Copyright is a federal law (Title 17 U.S. Code) that grants the creator(s) of "original works of authorship fixed in a tangible medium of expression" the exclusive legal rights to:
All of these rights are alienable, divisible, and can be granted to others by the copyright holder(s) through exclusive and non-exclusive licenses.
Using a copyrighted work requires permission from the copyright holder(s) or support in favor of fair use. Unauthorized use is considered copyright infringement and could result in legal action and hefty fines.
Copyright protects all published and unpublished "original works of authorship that are fixed in a tangible form of expression", including:
For works created on or after January 1, 1978, copyright is automatically applied the instant the original work is produced in a fixed format. The work does not need to display a copyright notice or have its copyright registered.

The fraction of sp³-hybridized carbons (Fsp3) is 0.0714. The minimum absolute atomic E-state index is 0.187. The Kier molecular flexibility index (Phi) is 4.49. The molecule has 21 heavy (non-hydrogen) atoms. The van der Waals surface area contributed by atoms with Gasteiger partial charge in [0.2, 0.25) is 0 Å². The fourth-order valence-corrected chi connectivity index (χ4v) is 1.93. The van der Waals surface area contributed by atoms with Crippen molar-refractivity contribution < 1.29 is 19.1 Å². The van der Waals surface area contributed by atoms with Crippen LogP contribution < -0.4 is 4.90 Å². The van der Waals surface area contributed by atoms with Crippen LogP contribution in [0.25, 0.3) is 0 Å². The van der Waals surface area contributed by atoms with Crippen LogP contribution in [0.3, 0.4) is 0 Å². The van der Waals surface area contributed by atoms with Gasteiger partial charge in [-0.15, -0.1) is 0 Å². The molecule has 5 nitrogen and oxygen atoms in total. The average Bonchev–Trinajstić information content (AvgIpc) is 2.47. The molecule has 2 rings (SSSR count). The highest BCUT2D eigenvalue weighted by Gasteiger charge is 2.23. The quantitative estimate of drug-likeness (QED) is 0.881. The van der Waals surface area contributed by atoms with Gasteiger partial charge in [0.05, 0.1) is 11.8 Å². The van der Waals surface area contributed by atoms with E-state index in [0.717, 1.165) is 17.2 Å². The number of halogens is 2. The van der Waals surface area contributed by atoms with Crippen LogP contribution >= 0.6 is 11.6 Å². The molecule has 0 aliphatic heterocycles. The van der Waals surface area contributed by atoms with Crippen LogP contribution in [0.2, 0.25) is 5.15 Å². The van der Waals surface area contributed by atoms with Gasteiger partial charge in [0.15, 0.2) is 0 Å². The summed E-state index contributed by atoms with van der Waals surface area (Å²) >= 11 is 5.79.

Copyright does not protect:
Copyright protection is not indefinite and does expire; however, the rules for how long a work can be protected are complex. Generally, works created in the United States are protected for the life of the author plus 70 years. For works considered "works made for hire", copyright protection lasts for 95 years from publication or 120 years from creation of the work, whichever comes first.
Works with expired copyrights lose copyright protection and considered in the public domain.
In order to use a copyright protected work, you need to attain permission from the copyright holder(s). This process generally involves determining the copyright holder(s), contacting the copyright holder(s), and receiving explicit written permission to use the work.
The information presented in this guide is intended for informational purposes only and should not be construed as legal advice. If you have specific legal questions, please contact the DCCCD General Counsel.